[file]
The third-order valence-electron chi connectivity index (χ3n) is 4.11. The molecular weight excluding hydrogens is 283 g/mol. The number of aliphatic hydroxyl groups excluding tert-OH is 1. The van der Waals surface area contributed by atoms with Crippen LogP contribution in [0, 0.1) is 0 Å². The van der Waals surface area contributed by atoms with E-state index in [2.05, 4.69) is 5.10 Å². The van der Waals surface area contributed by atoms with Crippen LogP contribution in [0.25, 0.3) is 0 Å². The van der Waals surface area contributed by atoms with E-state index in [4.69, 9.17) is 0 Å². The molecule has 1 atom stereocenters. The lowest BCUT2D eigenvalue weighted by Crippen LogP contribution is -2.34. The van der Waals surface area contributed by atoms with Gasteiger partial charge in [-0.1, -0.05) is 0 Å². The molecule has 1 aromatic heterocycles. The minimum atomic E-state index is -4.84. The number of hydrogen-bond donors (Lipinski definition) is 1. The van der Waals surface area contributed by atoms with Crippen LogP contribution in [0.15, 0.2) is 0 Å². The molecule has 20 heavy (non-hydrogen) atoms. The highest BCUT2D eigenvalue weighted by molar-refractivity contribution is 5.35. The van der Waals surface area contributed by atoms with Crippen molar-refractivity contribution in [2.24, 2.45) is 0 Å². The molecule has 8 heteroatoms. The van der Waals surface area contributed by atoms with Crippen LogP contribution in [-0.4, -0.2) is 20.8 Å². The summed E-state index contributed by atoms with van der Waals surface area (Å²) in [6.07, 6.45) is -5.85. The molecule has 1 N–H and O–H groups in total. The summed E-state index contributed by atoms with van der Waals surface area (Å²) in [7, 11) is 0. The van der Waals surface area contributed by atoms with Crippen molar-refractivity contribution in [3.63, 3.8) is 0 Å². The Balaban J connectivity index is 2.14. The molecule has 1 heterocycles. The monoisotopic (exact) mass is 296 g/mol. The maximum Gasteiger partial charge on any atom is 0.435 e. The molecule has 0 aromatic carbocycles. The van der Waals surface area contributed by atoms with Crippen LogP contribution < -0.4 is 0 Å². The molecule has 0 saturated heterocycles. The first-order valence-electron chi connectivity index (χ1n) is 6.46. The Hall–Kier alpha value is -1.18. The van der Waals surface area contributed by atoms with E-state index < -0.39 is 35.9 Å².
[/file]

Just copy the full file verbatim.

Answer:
The third-order valence-electron chi connectivity index (χ3n) is 4.11. The molecular weight excluding hydrogens is 283 g/mol. The number of aliphatic hydroxyl groups excluding tert-OH is 1. The van der Waals surface area contributed by atoms with Crippen LogP contribution in [0, 0.1) is 0 Å². The van der Waals surface area contributed by atoms with E-state index in [2.05, 4.69) is 5.10 Å². The van der Waals surface area contributed by atoms with Crippen LogP contribution in [0.25, 0.3) is 0 Å². The van der Waals surface area contributed by atoms with E-state index in [4.69, 9.17) is 0 Å². The molecule has 1 atom stereocenters. The lowest BCUT2D eigenvalue weighted by Crippen LogP contribution is -2.34. The van der Waals surface area contributed by atoms with Gasteiger partial charge in [-0.1, -0.05) is 0 Å². The molecule has 1 aromatic heterocycles. The minimum atomic E-state index is -4.84. The number of hydrogen-bond donors (Lipinski definition) is 1. The van der Waals surface area contributed by atoms with Crippen LogP contribution in [0.15, 0.2) is 0 Å². The molecule has 20 heavy (non-hydrogen) atoms. The highest BCUT2D eigenvalue weighted by molar-refractivity contribution is 5.35. The van der Waals surface area contributed by atoms with Crippen molar-refractivity contribution in [2.24, 2.45) is 0 Å². The molecule has 8 heteroatoms. The van der Waals surface area contributed by atoms with Crippen LogP contribution in [-0.4, -0.2) is 20.8 Å². The summed E-state index contributed by atoms with van der Waals surface area (Å²) in [6.07, 6.45) is -5.85. The molecule has 1 N–H and O–H groups in total. The summed E-state index contributed by atoms with van der Waals surface area (Å²) in [7, 11) is 0. The van der Waals surface area contributed by atoms with Crippen molar-refractivity contribution in [3.63, 3.8) is 0 Å². The Balaban J connectivity index is 2.14. The molecule has 1 heterocycles. The monoisotopic (exact) mass is 296 g/mol. The maximum Gasteiger partial charge on any atom is 0.435 e. The molecule has 0 aromatic carbocycles. The van der Waals surface area contributed by atoms with Crippen LogP contribution < -0.4 is 0 Å². The molecule has 0 saturated heterocycles. The first-order valence-electron chi connectivity index (χ1n) is 6.46. The Hall–Kier alpha value is -1.18. The van der Waals surface area contributed by atoms with E-state index < -0.39 is 35.9 Å².